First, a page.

Monday was ‘national offer day’, which means that more than half a million parents across England were notified about which primary school their child got into. For most, the news was good, with nine in ten parents securing a place at one of their top three choices. But for some — particularly in London — the offer letters brought disappointment. In Kensington and Chelsea, for instance, just 68.3 per cent got their first choice of school. Not surprising, then, that parents have been resorting to fraud.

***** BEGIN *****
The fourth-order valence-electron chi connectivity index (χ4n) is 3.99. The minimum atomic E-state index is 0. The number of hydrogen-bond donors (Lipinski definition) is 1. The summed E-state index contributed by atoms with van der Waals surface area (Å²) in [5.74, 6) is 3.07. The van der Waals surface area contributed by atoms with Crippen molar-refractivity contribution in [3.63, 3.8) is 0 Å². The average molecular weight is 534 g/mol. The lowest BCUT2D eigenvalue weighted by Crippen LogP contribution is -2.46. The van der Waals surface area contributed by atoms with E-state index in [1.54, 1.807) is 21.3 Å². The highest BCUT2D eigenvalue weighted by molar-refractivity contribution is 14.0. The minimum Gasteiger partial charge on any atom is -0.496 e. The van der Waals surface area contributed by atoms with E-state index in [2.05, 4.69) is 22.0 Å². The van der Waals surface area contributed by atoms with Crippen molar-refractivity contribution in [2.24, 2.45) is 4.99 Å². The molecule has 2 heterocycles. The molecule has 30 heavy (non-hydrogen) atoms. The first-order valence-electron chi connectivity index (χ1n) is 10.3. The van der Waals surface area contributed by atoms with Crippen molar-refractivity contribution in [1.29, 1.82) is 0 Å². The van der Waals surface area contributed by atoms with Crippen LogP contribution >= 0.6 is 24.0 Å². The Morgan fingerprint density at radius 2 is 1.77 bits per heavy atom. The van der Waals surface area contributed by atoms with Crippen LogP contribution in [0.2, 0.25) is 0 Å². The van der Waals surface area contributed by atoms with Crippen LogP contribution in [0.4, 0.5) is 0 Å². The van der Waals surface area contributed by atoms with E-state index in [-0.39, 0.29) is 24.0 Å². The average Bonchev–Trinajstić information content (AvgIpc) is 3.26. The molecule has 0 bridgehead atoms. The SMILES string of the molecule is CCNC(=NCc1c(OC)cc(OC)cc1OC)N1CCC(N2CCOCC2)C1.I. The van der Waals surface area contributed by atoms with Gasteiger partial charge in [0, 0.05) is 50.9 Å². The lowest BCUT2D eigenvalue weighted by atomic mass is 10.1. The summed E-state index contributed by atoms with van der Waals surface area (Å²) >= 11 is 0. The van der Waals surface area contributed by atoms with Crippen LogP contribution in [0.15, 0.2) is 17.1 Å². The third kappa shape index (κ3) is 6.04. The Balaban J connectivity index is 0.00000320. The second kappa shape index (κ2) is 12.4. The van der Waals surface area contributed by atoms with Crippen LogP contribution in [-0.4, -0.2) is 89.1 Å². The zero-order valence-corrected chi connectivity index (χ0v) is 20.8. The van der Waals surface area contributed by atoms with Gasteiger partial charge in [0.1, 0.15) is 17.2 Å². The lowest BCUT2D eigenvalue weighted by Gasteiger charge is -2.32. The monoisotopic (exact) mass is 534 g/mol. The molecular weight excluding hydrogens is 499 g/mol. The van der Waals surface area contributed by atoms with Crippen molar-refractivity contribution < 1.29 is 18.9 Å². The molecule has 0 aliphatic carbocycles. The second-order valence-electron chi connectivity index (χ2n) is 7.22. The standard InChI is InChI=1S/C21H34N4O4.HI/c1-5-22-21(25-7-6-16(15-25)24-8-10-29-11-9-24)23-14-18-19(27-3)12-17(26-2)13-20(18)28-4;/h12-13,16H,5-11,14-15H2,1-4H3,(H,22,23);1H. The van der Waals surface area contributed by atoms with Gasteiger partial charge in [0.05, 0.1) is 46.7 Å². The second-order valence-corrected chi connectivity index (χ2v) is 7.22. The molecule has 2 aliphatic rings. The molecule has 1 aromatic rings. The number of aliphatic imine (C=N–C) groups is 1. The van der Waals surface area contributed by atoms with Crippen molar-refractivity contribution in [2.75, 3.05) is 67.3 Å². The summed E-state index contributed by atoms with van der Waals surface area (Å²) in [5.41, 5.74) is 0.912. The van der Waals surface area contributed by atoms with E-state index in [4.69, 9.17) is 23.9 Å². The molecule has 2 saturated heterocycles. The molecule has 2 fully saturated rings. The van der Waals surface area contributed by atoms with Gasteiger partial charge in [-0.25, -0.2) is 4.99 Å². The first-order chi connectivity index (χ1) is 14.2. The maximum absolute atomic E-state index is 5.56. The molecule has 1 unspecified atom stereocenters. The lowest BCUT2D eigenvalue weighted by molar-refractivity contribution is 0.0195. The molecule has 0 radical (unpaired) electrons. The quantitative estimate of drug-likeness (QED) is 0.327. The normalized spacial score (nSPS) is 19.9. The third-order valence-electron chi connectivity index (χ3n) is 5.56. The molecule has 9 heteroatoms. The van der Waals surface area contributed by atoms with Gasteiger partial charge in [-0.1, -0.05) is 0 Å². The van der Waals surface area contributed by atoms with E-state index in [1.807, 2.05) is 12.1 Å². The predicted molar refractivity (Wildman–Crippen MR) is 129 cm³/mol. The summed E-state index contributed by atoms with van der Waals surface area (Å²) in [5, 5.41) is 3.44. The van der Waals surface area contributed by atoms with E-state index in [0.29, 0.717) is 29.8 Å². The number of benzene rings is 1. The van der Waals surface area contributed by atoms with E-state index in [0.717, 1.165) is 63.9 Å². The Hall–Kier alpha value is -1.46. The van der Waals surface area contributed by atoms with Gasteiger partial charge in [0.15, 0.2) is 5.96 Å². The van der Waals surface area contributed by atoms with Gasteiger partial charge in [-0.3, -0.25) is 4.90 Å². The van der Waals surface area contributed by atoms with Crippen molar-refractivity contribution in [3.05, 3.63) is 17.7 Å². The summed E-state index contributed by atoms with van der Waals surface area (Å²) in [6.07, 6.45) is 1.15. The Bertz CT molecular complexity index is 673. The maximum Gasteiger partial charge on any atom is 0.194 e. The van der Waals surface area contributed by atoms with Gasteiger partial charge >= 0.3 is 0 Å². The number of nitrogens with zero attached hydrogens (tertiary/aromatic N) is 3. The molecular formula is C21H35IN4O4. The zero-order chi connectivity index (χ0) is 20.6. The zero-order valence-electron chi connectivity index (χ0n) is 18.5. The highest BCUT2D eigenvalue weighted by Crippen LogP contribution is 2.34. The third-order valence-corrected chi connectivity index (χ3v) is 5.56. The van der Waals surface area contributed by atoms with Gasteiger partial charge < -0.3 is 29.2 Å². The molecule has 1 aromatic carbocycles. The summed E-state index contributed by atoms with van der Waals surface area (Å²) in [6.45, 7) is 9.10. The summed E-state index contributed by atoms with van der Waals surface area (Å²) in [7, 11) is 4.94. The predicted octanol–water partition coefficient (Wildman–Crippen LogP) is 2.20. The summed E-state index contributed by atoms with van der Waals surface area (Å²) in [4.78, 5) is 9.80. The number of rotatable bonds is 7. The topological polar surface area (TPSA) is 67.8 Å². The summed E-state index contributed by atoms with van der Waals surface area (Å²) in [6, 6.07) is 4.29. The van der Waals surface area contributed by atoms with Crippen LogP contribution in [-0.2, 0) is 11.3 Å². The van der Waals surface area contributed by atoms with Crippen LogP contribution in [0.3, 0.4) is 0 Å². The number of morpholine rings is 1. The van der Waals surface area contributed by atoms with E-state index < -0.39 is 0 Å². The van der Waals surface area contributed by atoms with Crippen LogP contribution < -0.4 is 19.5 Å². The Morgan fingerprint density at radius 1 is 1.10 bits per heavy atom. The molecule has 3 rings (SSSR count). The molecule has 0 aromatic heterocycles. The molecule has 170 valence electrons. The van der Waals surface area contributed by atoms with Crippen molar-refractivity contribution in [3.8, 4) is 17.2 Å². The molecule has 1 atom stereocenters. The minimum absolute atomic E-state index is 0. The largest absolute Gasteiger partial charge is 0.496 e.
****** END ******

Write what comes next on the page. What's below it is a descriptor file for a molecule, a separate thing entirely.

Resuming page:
In some cases, desperate parents end up spending so much money to game the system it would be cheaper to go private. Mumsnet commissioned a poll which found that 18 per cent of parents admit to buying or renting a house in the catchment area of their preferred school. That can backfire, of course. According to a story on the front page of the Times in 2016, the school in England with the smallest catchment area is Fox Primary in Notting Hill, with parents needing to live within 107 yards of the front gate. Not many can afford to rent or buy in Notting Hill, where the average house price is more than £3 million, but anyone who did so to get their child into Fox’s this year will be disappointed. The school’s governors were so concerned about its privileged intake that they have introduced a lottery-based admissions policy. (To read more, click here.)